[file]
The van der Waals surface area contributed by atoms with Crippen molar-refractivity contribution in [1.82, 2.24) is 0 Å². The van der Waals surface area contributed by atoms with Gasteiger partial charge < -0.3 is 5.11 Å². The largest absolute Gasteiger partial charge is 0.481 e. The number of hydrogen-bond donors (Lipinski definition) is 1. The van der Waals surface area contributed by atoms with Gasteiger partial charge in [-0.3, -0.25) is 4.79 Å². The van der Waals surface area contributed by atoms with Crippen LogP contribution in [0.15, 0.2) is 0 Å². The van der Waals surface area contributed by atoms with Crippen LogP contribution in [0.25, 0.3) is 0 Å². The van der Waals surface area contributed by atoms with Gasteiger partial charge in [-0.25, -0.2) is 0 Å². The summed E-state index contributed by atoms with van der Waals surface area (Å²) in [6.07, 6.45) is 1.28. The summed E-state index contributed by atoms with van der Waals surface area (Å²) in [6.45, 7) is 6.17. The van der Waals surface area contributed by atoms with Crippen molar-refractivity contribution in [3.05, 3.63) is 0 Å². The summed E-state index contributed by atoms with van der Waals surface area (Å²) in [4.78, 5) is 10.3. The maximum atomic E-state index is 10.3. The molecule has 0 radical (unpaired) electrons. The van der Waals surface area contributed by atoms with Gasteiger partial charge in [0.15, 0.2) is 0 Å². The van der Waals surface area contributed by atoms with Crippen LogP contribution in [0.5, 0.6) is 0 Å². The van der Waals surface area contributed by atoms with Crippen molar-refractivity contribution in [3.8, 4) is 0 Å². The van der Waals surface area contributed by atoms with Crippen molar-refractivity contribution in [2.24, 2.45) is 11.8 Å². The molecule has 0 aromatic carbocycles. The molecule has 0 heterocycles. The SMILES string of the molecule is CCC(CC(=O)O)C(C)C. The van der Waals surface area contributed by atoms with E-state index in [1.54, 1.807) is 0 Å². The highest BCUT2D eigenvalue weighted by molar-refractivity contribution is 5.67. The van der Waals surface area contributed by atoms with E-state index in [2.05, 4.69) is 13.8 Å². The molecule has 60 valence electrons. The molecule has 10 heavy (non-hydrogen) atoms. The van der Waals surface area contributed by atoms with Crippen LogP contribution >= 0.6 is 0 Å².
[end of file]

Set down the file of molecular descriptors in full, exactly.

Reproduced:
The van der Waals surface area contributed by atoms with Crippen molar-refractivity contribution in [1.82, 2.24) is 0 Å². The van der Waals surface area contributed by atoms with Gasteiger partial charge < -0.3 is 5.11 Å². The largest absolute Gasteiger partial charge is 0.481 e. The number of hydrogen-bond donors (Lipinski definition) is 1. The van der Waals surface area contributed by atoms with Gasteiger partial charge in [-0.3, -0.25) is 4.79 Å². The van der Waals surface area contributed by atoms with Crippen LogP contribution in [0.15, 0.2) is 0 Å². The van der Waals surface area contributed by atoms with Crippen LogP contribution in [0.25, 0.3) is 0 Å². The van der Waals surface area contributed by atoms with Gasteiger partial charge in [-0.25, -0.2) is 0 Å². The summed E-state index contributed by atoms with van der Waals surface area (Å²) in [6.07, 6.45) is 1.28. The summed E-state index contributed by atoms with van der Waals surface area (Å²) in [6.45, 7) is 6.17. The van der Waals surface area contributed by atoms with Crippen molar-refractivity contribution in [3.05, 3.63) is 0 Å². The summed E-state index contributed by atoms with van der Waals surface area (Å²) in [4.78, 5) is 10.3. The maximum atomic E-state index is 10.3. The molecule has 0 radical (unpaired) electrons. The van der Waals surface area contributed by atoms with Gasteiger partial charge in [0.15, 0.2) is 0 Å². The van der Waals surface area contributed by atoms with Crippen LogP contribution in [0.5, 0.6) is 0 Å². The van der Waals surface area contributed by atoms with Crippen molar-refractivity contribution in [3.8, 4) is 0 Å². The van der Waals surface area contributed by atoms with Crippen molar-refractivity contribution in [2.24, 2.45) is 11.8 Å². The molecule has 0 aromatic carbocycles. The molecule has 0 heterocycles. The SMILES string of the molecule is CCC(CC(=O)O)C(C)C. The van der Waals surface area contributed by atoms with E-state index in [1.54, 1.807) is 0 Å². The highest BCUT2D eigenvalue weighted by molar-refractivity contribution is 5.67. The van der Waals surface area contributed by atoms with E-state index in [2.05, 4.69) is 13.8 Å². The molecule has 60 valence electrons. The molecule has 10 heavy (non-hydrogen) atoms. The van der Waals surface area contributed by atoms with Crippen LogP contribution >= 0.6 is 0 Å².